What is the main conflict in the story "A Good Man is Hard to Find" by Flannery O'Connor?

The main conflict in this story "A Good Man is Hard to Find" by Flannery O'Connor is an external conflict between the grandmother and a society which she harshly judges. Another way to view conflict is in terms of plot development. In this way, the grandmother's choice to take the family down the wrong road ultimately leads to the climax.

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You could answer this question regarding conflict in two ways. You could examine this question in terms of the characterization of the protagonist , the grandmother. She is the central character in the story and the one who arguably undergoes change in the end. Her conflict is external, between herself and a society which she judges harshly. Viewing herself as a "good" person and a woman of faith, the grandmother places an emphasis on appearing to be a "lady" through her clothing. She makes racist comments about young Black children from her car, viewing them as some sort of spectacle of entertainment. She also tries to convince the Misfit that he doesn't really want to kill her, because she believes he is a "good man." She comments that she "can just look at [him] and tell." Because the grandmother places a heavy emphasis on appearances, she finds herself ultimately staring evil in the face and comes to understand in the last moments of her life that she and the Misfit are more alike than...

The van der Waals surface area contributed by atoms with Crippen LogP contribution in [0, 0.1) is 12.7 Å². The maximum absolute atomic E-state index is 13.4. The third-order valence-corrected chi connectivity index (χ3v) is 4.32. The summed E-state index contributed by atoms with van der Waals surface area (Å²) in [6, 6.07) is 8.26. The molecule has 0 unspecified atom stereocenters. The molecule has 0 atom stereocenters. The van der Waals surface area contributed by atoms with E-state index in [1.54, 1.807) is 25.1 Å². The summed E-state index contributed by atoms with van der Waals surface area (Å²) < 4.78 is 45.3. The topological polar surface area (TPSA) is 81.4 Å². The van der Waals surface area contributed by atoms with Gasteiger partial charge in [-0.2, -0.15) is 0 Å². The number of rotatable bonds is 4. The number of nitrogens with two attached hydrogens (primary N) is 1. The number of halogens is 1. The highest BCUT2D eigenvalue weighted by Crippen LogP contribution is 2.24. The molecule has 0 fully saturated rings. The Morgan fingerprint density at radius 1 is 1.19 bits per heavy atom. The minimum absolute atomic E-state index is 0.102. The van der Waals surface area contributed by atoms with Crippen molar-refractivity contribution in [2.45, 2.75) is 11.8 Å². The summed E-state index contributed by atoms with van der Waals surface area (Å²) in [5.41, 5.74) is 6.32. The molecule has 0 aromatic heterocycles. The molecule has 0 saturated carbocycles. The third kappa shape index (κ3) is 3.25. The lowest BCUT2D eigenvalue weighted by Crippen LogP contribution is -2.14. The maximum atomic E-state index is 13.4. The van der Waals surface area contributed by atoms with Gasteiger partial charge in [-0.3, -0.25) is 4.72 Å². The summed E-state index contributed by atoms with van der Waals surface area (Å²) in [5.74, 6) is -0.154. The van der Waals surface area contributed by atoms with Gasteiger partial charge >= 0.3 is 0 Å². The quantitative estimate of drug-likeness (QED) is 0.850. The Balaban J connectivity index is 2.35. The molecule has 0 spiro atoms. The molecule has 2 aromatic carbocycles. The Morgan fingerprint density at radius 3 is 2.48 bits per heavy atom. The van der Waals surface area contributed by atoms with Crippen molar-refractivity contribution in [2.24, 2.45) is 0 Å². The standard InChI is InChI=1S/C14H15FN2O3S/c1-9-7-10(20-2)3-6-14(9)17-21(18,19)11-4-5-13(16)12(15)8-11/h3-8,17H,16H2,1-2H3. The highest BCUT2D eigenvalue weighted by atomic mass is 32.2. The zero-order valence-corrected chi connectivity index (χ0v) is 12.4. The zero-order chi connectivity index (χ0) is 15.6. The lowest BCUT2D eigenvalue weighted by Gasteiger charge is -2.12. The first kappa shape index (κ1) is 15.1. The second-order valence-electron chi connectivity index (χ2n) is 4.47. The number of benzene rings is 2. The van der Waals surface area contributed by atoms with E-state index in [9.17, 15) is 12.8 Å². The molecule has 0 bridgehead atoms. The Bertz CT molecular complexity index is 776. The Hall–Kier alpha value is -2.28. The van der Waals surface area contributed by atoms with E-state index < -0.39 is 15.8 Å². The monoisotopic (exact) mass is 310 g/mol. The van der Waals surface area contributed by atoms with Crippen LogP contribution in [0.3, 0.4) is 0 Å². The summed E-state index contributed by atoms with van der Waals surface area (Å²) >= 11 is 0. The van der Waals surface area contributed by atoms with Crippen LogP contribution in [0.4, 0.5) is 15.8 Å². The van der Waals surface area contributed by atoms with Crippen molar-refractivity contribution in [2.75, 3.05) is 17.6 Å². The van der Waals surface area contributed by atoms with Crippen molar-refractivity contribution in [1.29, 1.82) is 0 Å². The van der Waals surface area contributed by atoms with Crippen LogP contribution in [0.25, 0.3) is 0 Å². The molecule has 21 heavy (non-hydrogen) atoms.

(The entire section contains 3 answers and 920 words.)

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